The short answer is that your either going to have to find an old mac or emulate.

  • Isn't running Snow Leopard on a VM frowned upon? Commented Jun 9, 2016 at 21:08
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    My reading of the license is that you may run one copy on an Apple labeled (or Apple branded) computer. It doesn't mention VMs, but in my opinion an operating system running in a VM on an Apple labeled computer is running on an Apple labeled computer. An OS running in a VM on an HP computer is not running on an Apple labeled computer.
    – gnasher729
    Commented Jun 9, 2016 at 23:11
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    @RetroGamer Apple relaxed their licence to allow one client install of SnowLepord on a VM as long as your running it on a mac. discussions.apple.com/thread/4415010?tstart=0
    – coteyr
    Commented Jun 10, 2016 at 0:30

Are PowerPC processors still used in desktop/home computers, or has Intel processors taken over? If I wanted to get a PowerPC computer, is there a place I can still get them?

They have pretty much disappeared from personal computers. Due to the low production volume they can't compete with x86 or ARM CPUs. As a result nowadays they generally only exist in places where price is not an important factor like servers or workstations

If you're an enthusiast you can also buy development boards or separate CPUs/MCUs easily, although not as cheap as ARM boards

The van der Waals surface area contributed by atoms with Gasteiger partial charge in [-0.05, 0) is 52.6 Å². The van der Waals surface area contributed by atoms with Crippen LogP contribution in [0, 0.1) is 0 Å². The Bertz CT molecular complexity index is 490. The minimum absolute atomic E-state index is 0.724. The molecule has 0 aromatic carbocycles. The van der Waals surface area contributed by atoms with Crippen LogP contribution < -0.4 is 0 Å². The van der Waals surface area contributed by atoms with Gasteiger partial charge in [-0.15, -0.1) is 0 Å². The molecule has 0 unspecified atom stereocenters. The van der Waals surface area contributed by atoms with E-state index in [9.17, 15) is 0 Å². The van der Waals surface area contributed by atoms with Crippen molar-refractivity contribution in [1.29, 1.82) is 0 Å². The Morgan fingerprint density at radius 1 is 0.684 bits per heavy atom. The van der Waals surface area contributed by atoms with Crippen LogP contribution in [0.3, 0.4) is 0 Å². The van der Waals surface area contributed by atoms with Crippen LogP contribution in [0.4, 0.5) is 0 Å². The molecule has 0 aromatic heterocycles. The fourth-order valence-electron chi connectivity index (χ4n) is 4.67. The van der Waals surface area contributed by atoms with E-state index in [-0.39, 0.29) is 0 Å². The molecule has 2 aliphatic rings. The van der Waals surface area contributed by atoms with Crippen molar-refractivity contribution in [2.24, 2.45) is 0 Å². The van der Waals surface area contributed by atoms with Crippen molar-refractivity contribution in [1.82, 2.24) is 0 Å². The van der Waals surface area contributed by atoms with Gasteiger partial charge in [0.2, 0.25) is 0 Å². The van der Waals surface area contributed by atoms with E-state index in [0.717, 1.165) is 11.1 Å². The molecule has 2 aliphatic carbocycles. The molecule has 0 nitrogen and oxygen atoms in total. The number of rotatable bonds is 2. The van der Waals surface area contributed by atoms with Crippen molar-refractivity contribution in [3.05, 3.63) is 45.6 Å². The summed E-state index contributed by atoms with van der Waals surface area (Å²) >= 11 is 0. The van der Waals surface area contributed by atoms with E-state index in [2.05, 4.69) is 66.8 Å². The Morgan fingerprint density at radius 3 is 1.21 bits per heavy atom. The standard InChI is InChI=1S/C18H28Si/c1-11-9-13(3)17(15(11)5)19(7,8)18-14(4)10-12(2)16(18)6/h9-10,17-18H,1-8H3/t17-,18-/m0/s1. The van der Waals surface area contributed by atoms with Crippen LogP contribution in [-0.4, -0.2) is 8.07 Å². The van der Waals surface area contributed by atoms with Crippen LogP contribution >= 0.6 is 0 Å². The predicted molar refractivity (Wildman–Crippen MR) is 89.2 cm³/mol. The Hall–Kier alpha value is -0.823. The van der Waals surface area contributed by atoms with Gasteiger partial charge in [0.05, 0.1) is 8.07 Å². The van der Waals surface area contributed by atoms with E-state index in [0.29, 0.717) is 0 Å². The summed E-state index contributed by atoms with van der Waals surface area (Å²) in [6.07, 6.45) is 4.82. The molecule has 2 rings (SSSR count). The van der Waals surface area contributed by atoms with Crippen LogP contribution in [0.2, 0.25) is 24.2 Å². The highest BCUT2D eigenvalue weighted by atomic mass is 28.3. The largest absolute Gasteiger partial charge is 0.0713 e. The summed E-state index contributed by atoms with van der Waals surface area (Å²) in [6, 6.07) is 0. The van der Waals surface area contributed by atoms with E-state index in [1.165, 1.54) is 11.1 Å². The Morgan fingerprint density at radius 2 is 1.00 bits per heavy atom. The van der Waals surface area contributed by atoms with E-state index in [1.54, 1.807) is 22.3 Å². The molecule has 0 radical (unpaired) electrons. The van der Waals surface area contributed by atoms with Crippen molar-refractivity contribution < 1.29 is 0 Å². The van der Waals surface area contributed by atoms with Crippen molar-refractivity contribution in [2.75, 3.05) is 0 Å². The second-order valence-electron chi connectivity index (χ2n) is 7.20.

That said you might be able to buy a PowerPC laptop in the future since the Power Progress Community is building a GNU/Linux PowerPC notebook. If you want you can also contribute to their project

Disclaimer: I'm not affiliated with any of the above companies/groups


Power PC still essential to the US Mars program. Thanks to the fact it is radiation hardened 40x normal CPUs. Helps to avoid catastrophic loss of computing power due to cosmic ray interference.

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Good show here tells much more: https://youtu.be/AaZ_RSt0KP8

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    Why did you post the image twice?
    – JRN
    Commented Sep 5, 2021 at 13:11
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    the question is about PowerPC in desktop/home computers
    – phuclv
    Commented Sep 5, 2021 at 16:37
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    Radiation hardening is not a feature inherent to PowerPC, it's a feature inherent to ANY radiation hardened CPU.
    – Oskar Skog
    Commented Sep 7, 2021 at 6:15
  • @OskarSkog at least the wiki for rad hardened CPUs only enumerates versions of some older 8bits CPUs, the MILstd 1750 CPU and hardened versions of SPARC,Power,PowerPC and MIPS. Current version is a PowerPC processor serie with a lineup of performance (RAD5500.) Designing a radiation hardened CPU is expensive. Commented Jun 5, 2022 at 10:16